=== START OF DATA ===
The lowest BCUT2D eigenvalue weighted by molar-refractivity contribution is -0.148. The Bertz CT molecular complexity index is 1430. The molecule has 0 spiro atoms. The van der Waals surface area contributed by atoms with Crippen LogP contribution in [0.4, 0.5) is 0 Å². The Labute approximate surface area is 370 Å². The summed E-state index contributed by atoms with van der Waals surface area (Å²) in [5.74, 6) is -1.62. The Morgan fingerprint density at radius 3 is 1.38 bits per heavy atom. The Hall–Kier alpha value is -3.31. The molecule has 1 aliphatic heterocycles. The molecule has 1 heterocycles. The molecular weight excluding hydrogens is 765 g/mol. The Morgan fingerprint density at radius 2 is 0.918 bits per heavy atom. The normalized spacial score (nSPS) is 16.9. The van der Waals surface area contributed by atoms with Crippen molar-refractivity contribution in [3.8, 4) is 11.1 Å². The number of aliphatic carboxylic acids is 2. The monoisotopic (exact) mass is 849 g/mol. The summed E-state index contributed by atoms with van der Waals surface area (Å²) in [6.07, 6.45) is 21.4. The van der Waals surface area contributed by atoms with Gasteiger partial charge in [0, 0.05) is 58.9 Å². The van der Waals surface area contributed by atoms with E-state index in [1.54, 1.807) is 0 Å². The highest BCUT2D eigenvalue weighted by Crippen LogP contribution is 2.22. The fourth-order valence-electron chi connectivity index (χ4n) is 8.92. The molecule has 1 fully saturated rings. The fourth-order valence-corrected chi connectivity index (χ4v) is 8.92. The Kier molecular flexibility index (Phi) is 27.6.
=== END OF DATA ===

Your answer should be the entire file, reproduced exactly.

The lowest BCUT2D eigenvalue weighted by molar-refractivity contribution is -0.148. The Bertz CT molecular complexity index is 1430. The molecule has 0 spiro atoms. The van der Waals surface area contributed by atoms with Crippen LogP contribution in [0.4, 0.5) is 0 Å². The Labute approximate surface area is 370 Å². The summed E-state index contributed by atoms with van der Waals surface area (Å²) in [5.74, 6) is -1.62. The Morgan fingerprint density at radius 3 is 1.38 bits per heavy atom. The Hall–Kier alpha value is -3.31. The molecule has 1 aliphatic heterocycles. The molecule has 1 heterocycles. The molecular weight excluding hydrogens is 765 g/mol. The Morgan fingerprint density at radius 2 is 0.918 bits per heavy atom. The normalized spacial score (nSPS) is 16.9. The van der Waals surface area contributed by atoms with Crippen molar-refractivity contribution in [3.8, 4) is 11.1 Å². The number of aliphatic carboxylic acids is 2. The monoisotopic (exact) mass is 849 g/mol. The summed E-state index contributed by atoms with van der Waals surface area (Å²) in [6.07, 6.45) is 21.4. The van der Waals surface area contributed by atoms with Gasteiger partial charge in [0, 0.05) is 58.9 Å². The van der Waals surface area contributed by atoms with E-state index in [1.54, 1.807) is 0 Å². The highest BCUT2D eigenvalue weighted by Crippen LogP contribution is 2.22. The fourth-order valence-electron chi connectivity index (χ4n) is 8.92. The molecule has 1 fully saturated rings. The fourth-order valence-corrected chi connectivity index (χ4v) is 8.92. The Kier molecular flexibility index (Phi) is 27.6.